This article is only available in the PDF format. Download the PDF to view the article, as well as its associated figures and tables.
The first American medical text to describe and evaluate Wilhelm Roentgen's (1845-1923) momentous discovery was William Morton's (1846-1920) and Edwin Hammer's The X-Ray or Photography of the Invisible and Its Value in Surgery (1896). Morton was professor of diseases of the mind and nervous system and electrotherapeutics at the New York Post-Graduate Medical School and Hospital. Hammer, his collaborator, was an electrical engineer. With its only clinical chapter concerning x-rays and their use in surgical diseases, the work also contains 32 halftone photographic plates of radiographs. Appearing less than 1 year after Roentgen's original paper of 1895, it was not unexpected that the first and most appealing clinical use of x-rays was for the location of foreign bodies prior to their removal by a surgeon.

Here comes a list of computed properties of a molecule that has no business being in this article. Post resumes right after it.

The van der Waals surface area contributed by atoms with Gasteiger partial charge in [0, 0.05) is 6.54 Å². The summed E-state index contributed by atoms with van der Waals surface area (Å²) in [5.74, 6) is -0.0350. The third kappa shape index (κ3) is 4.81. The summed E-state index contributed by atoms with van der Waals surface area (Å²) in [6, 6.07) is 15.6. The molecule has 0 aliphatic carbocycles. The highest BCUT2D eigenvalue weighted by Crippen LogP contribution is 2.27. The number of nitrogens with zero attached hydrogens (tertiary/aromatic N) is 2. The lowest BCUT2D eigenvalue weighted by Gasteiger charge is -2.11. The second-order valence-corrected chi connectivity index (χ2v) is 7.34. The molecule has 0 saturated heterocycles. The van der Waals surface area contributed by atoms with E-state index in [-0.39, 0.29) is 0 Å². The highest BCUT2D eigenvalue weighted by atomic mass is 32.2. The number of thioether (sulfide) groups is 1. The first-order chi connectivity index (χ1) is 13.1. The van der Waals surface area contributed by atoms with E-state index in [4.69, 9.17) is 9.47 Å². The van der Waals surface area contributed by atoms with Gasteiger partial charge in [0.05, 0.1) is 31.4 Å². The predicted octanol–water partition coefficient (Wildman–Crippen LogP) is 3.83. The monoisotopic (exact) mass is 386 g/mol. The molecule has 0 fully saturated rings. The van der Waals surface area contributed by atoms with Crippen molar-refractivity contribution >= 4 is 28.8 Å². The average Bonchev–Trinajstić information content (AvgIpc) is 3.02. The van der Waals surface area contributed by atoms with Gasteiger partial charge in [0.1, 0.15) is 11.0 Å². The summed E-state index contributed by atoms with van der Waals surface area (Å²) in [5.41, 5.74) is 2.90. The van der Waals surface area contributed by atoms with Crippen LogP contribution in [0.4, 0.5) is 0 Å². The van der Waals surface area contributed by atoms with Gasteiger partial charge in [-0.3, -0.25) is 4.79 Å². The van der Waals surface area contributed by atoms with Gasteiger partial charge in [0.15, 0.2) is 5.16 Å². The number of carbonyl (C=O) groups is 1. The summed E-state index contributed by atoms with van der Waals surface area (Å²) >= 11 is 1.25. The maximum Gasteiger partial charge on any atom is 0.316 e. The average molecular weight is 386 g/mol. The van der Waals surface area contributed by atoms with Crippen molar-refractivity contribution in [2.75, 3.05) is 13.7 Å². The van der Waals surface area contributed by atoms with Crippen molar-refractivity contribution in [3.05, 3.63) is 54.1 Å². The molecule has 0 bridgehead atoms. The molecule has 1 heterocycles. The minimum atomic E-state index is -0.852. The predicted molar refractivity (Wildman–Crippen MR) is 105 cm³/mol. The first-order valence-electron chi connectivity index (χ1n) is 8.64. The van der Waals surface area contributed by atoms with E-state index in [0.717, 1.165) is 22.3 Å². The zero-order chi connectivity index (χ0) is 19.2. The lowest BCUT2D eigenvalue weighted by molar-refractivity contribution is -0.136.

RUTKOW IM. MOMENTS IN SURGICAL HISTORY. Arch Surg. 1996;131(12):1348. doi:10.1001/archsurg.1996.01430240102017